20 Jun Guest Post: Cooks, Books, and Suspense
I have the honor to introduce you to Mae Clair – From the Pen of Mae Clair and in her own words: I’m an author who writes mysteries and suspense with a smidgen of romance and elements of urban legend or myth.
Many thanks to Esme for inviting me to share my newest release, Cusp of Night. Since this is a cooking blog, I’d also like to share a recipe. I should probably preface that by saying it’s taken me years to become a halfway decent cook. I’m never going to win awards, but after numerous failures, I’ve learned my way around the kitchen.
I grew up in a family were the Italian tradition of gathering around the dinner table – whether for an evening meal, holidays, or impromptu gatherings – was honored. My grandfather owned a bakery, then later a restaurant/bar. With that heritage, you’d think cooking would be in my blood. No so.
I offer one of my earliest recipes as proof:
Mae Clair’s No-Fail Tortellini Salad
- Mix a healthy dose of delusions with 1 cup of vigorous pep-talk.
- Remind yourself you’ve created complex characters and plots. How difficult can an oven/stove thingie be?
- Ignore spouse who reminds you about the “infamous cake fiasco” that resulted in one overly large, hockey puck-like biscotti. Apparently, there is a legitimate reason a box cake mix calls for water. Who knew?
- Settle for making a simple appetizer and breathe a sigh of relief.
- Ignore husband when he comments the last appetizer you made should have been killed before it multiplied.
- Blow the dust off cookbooks and search for an appetizer recipe.
- Turn deaf ear to the husband who suggests you have yet to outgrow the adult supervision stage.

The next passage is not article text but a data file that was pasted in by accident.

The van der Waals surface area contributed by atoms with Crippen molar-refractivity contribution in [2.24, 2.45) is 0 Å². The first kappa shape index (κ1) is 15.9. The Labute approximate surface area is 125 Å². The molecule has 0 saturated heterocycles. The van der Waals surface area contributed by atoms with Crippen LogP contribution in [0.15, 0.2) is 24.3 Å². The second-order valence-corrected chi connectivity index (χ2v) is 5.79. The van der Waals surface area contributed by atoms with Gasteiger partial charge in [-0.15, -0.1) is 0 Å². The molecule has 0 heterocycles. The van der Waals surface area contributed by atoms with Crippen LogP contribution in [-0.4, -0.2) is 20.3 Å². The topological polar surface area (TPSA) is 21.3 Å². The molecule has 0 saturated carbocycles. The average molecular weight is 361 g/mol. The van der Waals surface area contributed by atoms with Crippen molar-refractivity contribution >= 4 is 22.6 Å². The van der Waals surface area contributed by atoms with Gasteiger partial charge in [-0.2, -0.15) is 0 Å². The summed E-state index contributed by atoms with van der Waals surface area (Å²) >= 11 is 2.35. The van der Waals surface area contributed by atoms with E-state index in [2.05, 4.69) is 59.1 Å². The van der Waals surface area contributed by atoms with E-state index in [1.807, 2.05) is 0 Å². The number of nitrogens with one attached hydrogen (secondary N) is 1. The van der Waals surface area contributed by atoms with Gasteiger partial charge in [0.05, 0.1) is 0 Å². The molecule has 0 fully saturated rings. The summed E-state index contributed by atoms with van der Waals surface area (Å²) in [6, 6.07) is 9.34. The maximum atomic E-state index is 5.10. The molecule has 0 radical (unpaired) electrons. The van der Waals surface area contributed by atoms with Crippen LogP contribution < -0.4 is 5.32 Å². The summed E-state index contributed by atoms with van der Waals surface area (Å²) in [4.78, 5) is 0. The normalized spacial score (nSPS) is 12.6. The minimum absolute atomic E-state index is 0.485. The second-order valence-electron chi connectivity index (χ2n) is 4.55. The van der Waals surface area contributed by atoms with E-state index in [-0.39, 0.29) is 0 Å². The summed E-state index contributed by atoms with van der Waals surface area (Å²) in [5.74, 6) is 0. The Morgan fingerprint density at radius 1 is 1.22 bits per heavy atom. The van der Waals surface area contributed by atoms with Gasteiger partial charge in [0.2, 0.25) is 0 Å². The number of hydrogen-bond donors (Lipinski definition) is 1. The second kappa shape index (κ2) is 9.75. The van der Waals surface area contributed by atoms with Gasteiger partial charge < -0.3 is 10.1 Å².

- Decide you’d rather spend your time writing than crushing tortilla chips and slicing up fat black olives. Celebrate with a glass of wine.
- Head for your nearest gourmet deli and clean them out of tortellini salad.
- For the highly skilled (I wouldn’t suggest something this complex on the first try): place tortellini salad in a festive bowl and pass off as your own. Blank expressions and stammering rarely work when someone asks for the recipe. The best you can hope for is a diversion. Fainting usually does the trick.
Now that we have that unpleasantness out of the way, 😊, I hope to whet your reading appetite with Cusp of Night. A recipe of mystery and suspense seasoned with elements of the supernatural and urban legend, Cusp of Night is the first novel in my new Hode’s Hill series. It can also be read as a standalone with a definitive ending.
Take a look at how the ingredients blend together:
BLURBRecently settled in Hode’s Hill, Pennsylvania, Maya Sinclair is enthralled by the town’s folklore, especially the legend about a centuries-old monster. A devil-like creature with uncanny abilities responsible for several horrific murders, the Fiend has evolved into the stuff of urban myth. But the past lives again when Maya witnesses an assault during the annual “Fiend Fest.” The victim is developer Leland Hode, patriarch of the town’s most powerful family, and he was attacked by someone dressed like the Fiend.
Compelled to discover who is behind the attack and why, Maya uncovers a shortlist of enemies of the Hode clan. The mystery deepens when she finds the journal of a late nineteenth-century spiritualist who once lived in Maya’s house–a woman whose ghost may still linger.
Known as the Blue Lady of Hode’s Hill due to a genetic condition, Lucinda Glass vanished without a trace and was believed to be one of the Fiend’s tragic victims. The disappearance of a young couple, combined with more sightings of the monster, trigger Maya to join forces with Leland’s son Collin. But the closer she gets to unearthing the truth, the closer she comes to a hidden world of twisted secrets, insanity, and evil that refuses to die . . .
You can find Mae Clair at the following haunts:
Thanks again to Esme for being such a wonderful host. Cooking or Cusp, I’d love to hear your thoughts in the comments!